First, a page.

Darkness and Brightness of Colors
Have you ever seen one of those emblems that have extremely bright colors that burn your eyes or with super dark colors that you can’t make anything out? In my time on RO, I have seen quite a few of those. They are just EW. When picking your colors, you should try to find the right tone that isn’t too dark, too light, and too bright. If you are too choose any of those tones of colors, and then it should be kept to a minimum. Maybe use them for a thin border or something of such, but never use them in a major part of your emblem. If you use too many light tones, no one will be able to make out what is what, and the same for dark tones. If you have super bright colors and you aren’t trying to make ridiculously bright emblem, then it will just turn out eye-piercingly ugly. I am going to use this gay bunny guild emblem I made for the lulz (it was random ok >.>!).

Whenever I adjust the color of the rainbow in the back into really dark colors, you can barely tell it’s a rainbow. It looks like a big slab of ugly sitting behind the gay bunny.

Whenever I adjust the colors to a very light tint, it’s so light that it blends in with the white outline.

And when I change the colors to an even brighter version then they already were (which is kind of cutting it close for this emblem), it just looks retarded. The blue kind of hurts when I look at it.

Color Choice
This is super important! Color choice can determine whether your emblem is like a beautiful rose, or if it looks like throw up. So yeah, pretty important. You want to pick colors that are a bit similar, but not too much alike (usually something that share the same base color and tone, like how blue and green both have a base of blue), colors that contrast each other, and the three primary colors will go with each other (Red, Yellow, and Blue). If you pick colors that don’t really share the same tone/tint, then you might get a really nasty color combo.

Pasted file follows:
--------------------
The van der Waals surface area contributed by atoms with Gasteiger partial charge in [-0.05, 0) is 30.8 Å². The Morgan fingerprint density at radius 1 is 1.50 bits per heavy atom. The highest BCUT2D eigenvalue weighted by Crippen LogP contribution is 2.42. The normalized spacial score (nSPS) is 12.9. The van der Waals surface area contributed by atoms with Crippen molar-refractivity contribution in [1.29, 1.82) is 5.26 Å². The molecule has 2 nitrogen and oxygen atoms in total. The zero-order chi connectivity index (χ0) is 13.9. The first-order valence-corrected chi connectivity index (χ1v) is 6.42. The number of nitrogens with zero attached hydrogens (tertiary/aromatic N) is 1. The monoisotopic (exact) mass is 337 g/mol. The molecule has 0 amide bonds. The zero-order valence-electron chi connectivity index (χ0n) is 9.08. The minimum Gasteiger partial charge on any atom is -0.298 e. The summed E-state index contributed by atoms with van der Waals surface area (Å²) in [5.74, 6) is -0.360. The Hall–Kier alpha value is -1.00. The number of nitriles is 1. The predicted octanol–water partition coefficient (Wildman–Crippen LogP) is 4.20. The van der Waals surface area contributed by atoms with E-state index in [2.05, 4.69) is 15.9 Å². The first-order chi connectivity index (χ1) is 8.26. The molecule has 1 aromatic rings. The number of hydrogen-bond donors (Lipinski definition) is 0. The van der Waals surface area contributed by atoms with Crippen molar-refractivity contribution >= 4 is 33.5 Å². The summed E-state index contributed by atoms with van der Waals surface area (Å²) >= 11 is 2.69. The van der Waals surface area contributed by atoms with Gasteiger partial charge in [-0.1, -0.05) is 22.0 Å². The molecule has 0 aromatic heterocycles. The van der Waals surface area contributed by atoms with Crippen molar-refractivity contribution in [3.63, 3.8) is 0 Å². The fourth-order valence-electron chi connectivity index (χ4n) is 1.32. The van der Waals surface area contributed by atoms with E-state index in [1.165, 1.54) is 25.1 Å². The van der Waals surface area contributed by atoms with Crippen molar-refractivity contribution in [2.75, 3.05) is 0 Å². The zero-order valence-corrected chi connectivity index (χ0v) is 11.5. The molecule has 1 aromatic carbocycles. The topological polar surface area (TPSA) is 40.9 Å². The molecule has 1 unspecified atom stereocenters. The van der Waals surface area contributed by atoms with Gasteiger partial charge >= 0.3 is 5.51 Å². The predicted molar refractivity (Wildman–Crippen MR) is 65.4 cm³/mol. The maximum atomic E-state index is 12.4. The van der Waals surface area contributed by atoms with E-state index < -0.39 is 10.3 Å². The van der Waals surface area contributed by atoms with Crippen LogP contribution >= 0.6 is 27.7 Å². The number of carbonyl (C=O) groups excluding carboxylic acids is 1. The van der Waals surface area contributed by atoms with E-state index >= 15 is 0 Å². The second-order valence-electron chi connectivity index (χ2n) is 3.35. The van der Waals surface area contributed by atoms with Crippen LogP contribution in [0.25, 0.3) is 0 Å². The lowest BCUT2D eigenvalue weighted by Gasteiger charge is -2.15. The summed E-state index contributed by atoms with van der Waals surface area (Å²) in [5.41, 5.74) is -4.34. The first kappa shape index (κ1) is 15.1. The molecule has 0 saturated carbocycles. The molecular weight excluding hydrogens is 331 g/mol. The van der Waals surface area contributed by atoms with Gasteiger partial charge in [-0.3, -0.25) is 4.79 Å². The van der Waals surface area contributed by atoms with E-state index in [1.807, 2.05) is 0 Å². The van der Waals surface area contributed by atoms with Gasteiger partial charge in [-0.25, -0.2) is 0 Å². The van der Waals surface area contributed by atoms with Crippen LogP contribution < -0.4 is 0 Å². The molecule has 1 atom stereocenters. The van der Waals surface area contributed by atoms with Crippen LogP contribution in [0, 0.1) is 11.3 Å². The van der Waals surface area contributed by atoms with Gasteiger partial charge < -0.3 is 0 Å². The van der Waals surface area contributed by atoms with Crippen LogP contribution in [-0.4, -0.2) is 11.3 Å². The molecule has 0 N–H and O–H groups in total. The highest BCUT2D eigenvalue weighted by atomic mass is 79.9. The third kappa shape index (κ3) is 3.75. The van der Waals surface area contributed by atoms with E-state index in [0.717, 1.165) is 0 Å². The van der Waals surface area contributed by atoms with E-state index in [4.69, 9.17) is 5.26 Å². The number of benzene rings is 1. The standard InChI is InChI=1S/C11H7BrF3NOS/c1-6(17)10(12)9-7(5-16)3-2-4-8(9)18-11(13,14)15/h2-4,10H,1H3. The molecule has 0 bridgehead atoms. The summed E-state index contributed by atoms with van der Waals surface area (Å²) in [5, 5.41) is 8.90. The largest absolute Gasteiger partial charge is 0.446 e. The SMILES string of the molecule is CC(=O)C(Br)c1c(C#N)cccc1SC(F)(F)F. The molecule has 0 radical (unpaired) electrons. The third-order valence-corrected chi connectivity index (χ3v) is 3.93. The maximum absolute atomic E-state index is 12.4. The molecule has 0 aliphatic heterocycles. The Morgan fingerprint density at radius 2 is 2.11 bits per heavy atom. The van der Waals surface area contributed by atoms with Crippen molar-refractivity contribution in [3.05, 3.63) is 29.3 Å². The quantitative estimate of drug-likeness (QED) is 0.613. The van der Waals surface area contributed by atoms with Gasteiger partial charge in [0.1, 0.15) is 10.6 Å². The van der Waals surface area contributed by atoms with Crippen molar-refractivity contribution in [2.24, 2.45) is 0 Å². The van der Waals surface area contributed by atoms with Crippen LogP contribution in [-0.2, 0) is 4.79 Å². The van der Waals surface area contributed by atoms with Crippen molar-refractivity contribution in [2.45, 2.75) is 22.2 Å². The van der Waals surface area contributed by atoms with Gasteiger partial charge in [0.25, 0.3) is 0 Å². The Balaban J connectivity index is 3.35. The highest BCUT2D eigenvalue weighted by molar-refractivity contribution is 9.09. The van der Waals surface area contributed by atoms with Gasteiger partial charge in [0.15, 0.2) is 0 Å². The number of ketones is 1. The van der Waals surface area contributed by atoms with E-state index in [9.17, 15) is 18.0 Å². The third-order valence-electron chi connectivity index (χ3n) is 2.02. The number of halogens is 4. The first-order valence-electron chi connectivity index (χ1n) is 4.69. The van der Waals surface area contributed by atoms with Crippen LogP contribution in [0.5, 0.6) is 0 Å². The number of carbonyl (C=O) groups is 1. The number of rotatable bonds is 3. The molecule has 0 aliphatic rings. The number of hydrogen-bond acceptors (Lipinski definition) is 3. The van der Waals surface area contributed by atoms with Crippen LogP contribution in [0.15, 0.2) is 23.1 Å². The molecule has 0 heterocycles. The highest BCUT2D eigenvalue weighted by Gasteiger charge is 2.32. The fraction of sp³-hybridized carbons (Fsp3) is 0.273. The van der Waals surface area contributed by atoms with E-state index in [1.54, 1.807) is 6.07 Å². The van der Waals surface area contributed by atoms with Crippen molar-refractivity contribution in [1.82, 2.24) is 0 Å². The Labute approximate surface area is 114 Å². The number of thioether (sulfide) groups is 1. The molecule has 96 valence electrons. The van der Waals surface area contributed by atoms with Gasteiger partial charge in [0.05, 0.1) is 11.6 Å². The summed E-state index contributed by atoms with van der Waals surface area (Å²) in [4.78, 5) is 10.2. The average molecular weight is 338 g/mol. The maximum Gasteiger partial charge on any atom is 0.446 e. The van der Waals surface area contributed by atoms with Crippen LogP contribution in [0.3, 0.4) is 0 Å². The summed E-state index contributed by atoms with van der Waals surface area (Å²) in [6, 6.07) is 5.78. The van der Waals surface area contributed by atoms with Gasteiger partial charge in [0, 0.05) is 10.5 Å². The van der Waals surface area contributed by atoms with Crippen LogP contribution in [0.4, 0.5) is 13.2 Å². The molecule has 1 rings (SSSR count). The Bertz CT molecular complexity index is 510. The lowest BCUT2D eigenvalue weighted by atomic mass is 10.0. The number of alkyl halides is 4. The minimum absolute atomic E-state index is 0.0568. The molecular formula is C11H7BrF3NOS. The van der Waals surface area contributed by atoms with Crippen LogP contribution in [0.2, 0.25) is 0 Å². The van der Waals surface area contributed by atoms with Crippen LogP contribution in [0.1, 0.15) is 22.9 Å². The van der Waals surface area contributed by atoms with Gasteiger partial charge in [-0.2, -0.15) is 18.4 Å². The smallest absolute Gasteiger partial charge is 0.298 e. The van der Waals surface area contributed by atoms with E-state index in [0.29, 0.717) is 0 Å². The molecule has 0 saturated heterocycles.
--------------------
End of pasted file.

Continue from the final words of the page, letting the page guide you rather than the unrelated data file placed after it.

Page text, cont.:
When you use the correct tones, your colors can flow very well. Also, if you use colors that share bases or are very close tint of a primary color, then it will improve even more unto your emblem. Contrasting colors are opposites, but since they direct opposites, they can work really well as well. This is an example of such aspects:

If you look closely, you will notice all the shades are very pastel like. Because they are similar in such a way, the color really flows well. And the first three colors are your primary red, yellow, and blue. Then the rest sort of cascade based of color bases. Blue > Green (Blue/Yellow base) > Purple (Blue/Red base) > Pink (Red/White base). The brown to the very right could match up with any of the colors and give a sort of retro feel.

When tones are completely offset and bases don’t match up, you could end up with an ugly mess like this:

The top 3 colors kind of make a vomit look. The yellow and green are decent, but vibrancy of the green just offsets them. And the blue and purple/pink color just doesn’t flow with the other colors.

Now that you have a good idea of how colors work, with some “do’s” and “don’ts” we can continue on to the next step.


-IV. Transparency:

A lot of people wonder how to give an emblem a transparent background, and it’s rather easy.

1) First, create a new layer in your layers palette. This is for adobe and paint shop pro users. For Paint users, this doesn’t apply to you.

2) Drag and drop the new layer below all the other layers. This way the background won’t cover up any of your foreground images.

3) Now, you can either copy or save the following image, to use the color picker tool on and get the color. This is the color we need to make the background transparent. If you don’t want to use the color picker then you can just insert the color code in the color menu. The code is: FF00FF.